I don’t prefer the 5C. My phone is an S4 Active. But saying that an N4 is such a better choice is just ridiculous. It’s apples and oranges. Your original opinion piece makes it out like it’s an obvious choice. Basically you are basing your opinion on personal things. (Don’t need LTE, like to purchase off contract, camera isn’t a big deal.) So why make a statement that the N4 is a better choice and then show us that essentially this is just a very personal preference for your needs. That’s nonsense.

            It was Gary that brought up the 8 GB N4.

          • With regards to “a very personal preference” did you not read the title of this article, it is called the Friday Debate. There are contributions from several writers, each expression their point of view, of course it is my personal preference, what else could it be?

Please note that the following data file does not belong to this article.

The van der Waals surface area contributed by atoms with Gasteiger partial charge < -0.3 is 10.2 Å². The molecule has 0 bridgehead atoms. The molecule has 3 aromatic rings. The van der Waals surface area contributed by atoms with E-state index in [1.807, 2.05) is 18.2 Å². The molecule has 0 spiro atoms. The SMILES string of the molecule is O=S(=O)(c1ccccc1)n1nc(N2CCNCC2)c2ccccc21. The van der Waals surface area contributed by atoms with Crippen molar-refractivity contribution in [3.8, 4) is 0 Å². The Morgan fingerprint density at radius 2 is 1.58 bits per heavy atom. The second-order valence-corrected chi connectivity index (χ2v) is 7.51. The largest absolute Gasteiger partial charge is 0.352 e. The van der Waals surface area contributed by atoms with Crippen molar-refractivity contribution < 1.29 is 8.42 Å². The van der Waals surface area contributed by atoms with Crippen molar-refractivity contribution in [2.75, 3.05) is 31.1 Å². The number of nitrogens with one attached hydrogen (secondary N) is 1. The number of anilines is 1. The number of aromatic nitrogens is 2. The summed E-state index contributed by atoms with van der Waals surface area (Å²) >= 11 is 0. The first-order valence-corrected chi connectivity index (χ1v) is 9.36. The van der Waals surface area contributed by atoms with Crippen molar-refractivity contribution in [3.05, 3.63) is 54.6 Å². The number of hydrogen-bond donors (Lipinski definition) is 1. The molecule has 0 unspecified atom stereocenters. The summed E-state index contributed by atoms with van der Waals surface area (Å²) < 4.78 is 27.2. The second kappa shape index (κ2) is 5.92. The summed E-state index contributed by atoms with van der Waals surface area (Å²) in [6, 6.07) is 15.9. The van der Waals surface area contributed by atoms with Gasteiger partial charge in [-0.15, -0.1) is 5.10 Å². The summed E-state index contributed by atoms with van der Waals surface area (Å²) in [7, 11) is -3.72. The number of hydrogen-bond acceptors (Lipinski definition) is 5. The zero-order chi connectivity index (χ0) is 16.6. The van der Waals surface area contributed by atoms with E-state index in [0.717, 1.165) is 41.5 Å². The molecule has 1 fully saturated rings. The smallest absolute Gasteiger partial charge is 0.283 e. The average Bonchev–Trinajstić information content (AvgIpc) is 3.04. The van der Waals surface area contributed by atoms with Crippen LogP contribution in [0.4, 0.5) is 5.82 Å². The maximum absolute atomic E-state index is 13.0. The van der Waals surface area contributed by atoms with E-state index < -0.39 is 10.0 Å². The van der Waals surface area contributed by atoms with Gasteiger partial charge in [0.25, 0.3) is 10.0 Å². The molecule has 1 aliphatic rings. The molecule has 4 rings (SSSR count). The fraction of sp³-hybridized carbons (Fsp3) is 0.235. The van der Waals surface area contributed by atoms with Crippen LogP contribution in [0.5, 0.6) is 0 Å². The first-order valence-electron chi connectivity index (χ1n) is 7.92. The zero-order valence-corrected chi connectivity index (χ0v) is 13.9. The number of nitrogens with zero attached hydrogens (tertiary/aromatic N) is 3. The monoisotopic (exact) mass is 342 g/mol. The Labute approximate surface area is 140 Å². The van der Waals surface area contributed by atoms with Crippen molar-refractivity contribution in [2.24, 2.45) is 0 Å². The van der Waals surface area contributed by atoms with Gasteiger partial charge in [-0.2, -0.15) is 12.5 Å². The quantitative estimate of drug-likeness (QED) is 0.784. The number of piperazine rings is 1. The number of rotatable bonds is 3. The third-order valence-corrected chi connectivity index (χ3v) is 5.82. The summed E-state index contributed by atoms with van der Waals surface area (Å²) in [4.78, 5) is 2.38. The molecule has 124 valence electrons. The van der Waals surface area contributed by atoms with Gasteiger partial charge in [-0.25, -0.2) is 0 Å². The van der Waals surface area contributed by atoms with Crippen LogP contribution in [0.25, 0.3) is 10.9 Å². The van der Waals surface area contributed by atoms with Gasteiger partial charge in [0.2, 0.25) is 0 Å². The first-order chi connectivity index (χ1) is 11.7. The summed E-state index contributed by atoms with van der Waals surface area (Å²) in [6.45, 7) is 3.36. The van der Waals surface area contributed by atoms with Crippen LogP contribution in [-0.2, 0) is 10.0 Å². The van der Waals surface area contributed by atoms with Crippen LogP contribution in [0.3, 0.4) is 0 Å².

• blairh

            Your personal preference appears to be Android. So there appears to be a great bias against iPhone’s to begin with. This becomes even more apparent as you fret to find reasons why someone should pass on the iPhone. Also, yours and all your contributors from the start are speaking in general terms with respect to the market. Then as I push you and others it becomes a personal preference thing. So it appears you guys are really just speaking on what (you) prefer for your own needs but instead play it off like it has any sort of validation within the general consumer crowd.

            You brought up the 8 GB N4 when it’s sold out online and not coming back. By the time this article published that was a fact. Felt like something you needed to bring up to validate how much cheaper the N4 is at $199 yet it’s not available at that price.

            As someone who reads Android and Apple sites (I’m a Mac, former iPhone, and current S4 user) it’s utterly pathetic how biased so many of your are. This goes for both camps (Android and Apple fans). The reality lies in-between and it’s difficult to stomach so much nonsense posted on these focused sites. I’m better off just not leaving comments in the future on this site because so much BS is aimed at Apple when you guys have the chance.